Inter-generational solidarity crucial to halting climate change
March 21, 2019
Activists from Wellington’s School Strike for Climate who today marched to parliament believe inter-generational solidarity is the key to affecting change.
Organiser and protester Raven Maeder, 21, believed young people’s voices had been silenced due to a lack of support from adults. “We are too caught up in benefiting those presently in power,” she said.
“It’s never a pressing issue because politicians are encouraged to think about what will get them votes now, rather than their responsibility to hold the planet in safe hands for future generations.”
Maeder believed it was “condescending” to label children as political pawns or as only seeking an excuse for a day off school.
She said it was “disappointing” that elected leaders and adult figures thought young people were not capable of forming these opinions themselves.
“This is a pivotal moment in history. We are seeing a new wave of activism from people with limited political power saying we will be heard on this, we want change, and we are willing to put things at risk.”
This is why she believed it was important young people’s voices were at the front and centre of the movement.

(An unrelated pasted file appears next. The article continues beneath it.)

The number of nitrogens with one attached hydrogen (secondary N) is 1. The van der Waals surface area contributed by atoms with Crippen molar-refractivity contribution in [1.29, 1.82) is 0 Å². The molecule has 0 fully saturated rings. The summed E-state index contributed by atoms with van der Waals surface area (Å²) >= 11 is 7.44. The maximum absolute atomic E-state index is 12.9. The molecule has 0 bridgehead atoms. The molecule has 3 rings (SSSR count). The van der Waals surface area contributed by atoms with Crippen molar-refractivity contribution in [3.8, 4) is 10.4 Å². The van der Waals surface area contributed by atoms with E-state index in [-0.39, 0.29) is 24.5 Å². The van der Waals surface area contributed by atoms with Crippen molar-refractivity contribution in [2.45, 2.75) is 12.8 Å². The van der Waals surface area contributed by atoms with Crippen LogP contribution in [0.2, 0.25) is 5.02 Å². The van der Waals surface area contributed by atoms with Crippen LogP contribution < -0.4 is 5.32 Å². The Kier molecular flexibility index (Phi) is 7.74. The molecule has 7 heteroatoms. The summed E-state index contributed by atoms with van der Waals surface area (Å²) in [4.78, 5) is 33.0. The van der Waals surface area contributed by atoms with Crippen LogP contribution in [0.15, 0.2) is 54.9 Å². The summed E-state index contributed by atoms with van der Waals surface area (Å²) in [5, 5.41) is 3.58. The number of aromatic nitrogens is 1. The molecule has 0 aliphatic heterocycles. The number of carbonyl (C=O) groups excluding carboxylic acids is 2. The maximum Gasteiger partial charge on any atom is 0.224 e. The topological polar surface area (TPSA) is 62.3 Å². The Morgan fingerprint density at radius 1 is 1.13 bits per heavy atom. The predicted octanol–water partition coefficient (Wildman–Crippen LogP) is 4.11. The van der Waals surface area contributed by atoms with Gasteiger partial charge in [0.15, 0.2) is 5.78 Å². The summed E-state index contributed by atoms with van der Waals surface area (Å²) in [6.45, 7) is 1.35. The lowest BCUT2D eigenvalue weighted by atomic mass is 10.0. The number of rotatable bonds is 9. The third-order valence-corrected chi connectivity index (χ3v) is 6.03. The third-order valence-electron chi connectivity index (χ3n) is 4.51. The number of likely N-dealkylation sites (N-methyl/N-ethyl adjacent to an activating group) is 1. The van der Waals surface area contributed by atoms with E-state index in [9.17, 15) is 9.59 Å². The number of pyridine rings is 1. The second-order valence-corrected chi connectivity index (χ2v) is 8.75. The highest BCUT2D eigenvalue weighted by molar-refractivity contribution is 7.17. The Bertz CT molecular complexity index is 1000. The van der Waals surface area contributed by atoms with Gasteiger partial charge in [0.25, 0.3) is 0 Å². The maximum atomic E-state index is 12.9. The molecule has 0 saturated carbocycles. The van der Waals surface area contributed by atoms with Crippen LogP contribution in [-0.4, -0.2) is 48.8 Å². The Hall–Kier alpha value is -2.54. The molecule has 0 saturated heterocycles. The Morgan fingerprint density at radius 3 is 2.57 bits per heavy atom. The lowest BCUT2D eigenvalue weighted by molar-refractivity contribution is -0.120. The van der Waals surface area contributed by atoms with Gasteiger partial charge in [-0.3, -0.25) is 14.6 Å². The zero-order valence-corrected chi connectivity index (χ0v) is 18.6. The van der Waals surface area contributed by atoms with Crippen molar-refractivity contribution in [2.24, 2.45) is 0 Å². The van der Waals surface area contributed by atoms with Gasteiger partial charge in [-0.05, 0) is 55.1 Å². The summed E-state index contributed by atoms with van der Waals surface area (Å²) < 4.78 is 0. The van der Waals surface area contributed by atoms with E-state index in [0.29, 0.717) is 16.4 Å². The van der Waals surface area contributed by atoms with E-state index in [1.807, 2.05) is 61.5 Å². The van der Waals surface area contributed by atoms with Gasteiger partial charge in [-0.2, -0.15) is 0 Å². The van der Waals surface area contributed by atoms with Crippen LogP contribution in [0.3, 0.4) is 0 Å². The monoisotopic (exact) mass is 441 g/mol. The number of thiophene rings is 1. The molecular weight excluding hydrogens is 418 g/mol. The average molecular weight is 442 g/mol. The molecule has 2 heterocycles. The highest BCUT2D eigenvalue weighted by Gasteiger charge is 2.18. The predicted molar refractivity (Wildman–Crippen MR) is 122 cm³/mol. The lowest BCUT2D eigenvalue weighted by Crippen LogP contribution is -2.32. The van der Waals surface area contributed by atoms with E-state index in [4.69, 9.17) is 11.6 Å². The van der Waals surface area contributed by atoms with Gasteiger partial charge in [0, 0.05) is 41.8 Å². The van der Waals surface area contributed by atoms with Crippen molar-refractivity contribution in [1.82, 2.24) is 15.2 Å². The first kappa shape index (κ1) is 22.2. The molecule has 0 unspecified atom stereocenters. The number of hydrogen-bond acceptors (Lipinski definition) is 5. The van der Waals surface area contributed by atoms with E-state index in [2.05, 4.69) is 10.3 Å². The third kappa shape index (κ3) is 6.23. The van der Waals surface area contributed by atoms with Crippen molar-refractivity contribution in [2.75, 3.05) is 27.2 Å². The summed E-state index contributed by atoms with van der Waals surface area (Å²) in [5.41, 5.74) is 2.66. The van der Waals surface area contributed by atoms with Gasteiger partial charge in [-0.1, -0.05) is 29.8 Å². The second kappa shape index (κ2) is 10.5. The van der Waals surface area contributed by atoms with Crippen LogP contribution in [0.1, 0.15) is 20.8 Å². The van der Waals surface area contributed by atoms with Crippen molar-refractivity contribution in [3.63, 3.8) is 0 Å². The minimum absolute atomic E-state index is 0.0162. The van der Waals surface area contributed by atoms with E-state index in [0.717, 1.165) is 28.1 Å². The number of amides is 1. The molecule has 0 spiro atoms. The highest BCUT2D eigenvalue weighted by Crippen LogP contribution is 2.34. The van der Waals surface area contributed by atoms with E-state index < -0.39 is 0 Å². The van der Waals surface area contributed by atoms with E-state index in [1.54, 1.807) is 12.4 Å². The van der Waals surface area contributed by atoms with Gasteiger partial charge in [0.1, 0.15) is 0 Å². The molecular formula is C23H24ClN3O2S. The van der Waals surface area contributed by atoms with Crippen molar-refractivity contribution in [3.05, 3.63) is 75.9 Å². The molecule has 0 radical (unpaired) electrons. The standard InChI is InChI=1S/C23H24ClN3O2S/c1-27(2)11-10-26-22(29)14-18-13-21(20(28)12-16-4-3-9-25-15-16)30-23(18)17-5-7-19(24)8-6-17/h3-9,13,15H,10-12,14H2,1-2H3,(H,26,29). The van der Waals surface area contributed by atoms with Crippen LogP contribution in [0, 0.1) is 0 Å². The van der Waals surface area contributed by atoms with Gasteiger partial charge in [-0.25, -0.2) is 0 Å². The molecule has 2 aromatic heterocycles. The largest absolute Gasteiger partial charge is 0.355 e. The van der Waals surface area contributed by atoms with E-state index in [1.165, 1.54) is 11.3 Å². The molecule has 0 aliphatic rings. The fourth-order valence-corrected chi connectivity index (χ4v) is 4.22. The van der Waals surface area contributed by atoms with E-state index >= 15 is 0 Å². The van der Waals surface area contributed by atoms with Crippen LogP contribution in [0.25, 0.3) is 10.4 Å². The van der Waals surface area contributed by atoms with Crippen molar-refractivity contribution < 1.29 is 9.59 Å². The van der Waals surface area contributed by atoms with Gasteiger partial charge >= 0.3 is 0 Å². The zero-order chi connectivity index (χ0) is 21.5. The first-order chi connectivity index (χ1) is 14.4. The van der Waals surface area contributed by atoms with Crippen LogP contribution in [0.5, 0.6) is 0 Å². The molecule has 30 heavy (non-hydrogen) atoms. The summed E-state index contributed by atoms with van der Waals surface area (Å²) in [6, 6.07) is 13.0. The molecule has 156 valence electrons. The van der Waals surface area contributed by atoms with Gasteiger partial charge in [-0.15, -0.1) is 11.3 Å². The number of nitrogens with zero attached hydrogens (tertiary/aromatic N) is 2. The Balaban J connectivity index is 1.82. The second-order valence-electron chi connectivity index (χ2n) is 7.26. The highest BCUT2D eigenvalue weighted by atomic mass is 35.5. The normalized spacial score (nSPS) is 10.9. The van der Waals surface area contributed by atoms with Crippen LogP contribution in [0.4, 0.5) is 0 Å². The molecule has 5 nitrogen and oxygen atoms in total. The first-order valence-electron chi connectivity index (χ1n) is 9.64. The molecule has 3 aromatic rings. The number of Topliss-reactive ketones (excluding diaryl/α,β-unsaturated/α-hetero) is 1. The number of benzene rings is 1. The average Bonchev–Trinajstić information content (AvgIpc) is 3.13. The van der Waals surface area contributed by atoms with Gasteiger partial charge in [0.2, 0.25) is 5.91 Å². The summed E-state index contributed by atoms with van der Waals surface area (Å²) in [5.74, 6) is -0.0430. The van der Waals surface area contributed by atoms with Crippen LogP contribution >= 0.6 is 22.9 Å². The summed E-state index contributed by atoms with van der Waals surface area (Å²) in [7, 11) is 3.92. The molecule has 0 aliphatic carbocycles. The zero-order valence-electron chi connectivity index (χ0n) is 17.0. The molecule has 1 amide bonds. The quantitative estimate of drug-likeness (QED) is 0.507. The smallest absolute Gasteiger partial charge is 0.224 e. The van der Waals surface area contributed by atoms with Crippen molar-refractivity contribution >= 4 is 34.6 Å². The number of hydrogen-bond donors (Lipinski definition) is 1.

Kapiti College student and protester Samantha Flaws, 14, said she had always been passionate about environmental issues.
“We don’t have a lot of time and it’s scary. I ask myself if it is even worth having children,” she said. “If we don’t do something about it, who will?”
Fellow student Tessa Mackay agreed: “If we don’t do it, it will be too late,” she said.
At a working bee organised by Maeder earlier in the week Climate Change Minister James Shaw said he hoped the event would change people’s minds.
“The kids feel adults are being a bit defensive. They want to know that we are listening,” he said.
He noted that when the 2050 Zero Carbon Act date is reached most of these children would be in the middle of their careers and might be raising families of their own.
“There are tremendous consequences for their lives.”
The School Strike for Climate protests demands were to pass a zero-carbon act in line with Te Tiriti o Waitangi, an immediate end to fossil fuel exploration and extraction in New Zealand, and the regulation of agricultural emissions.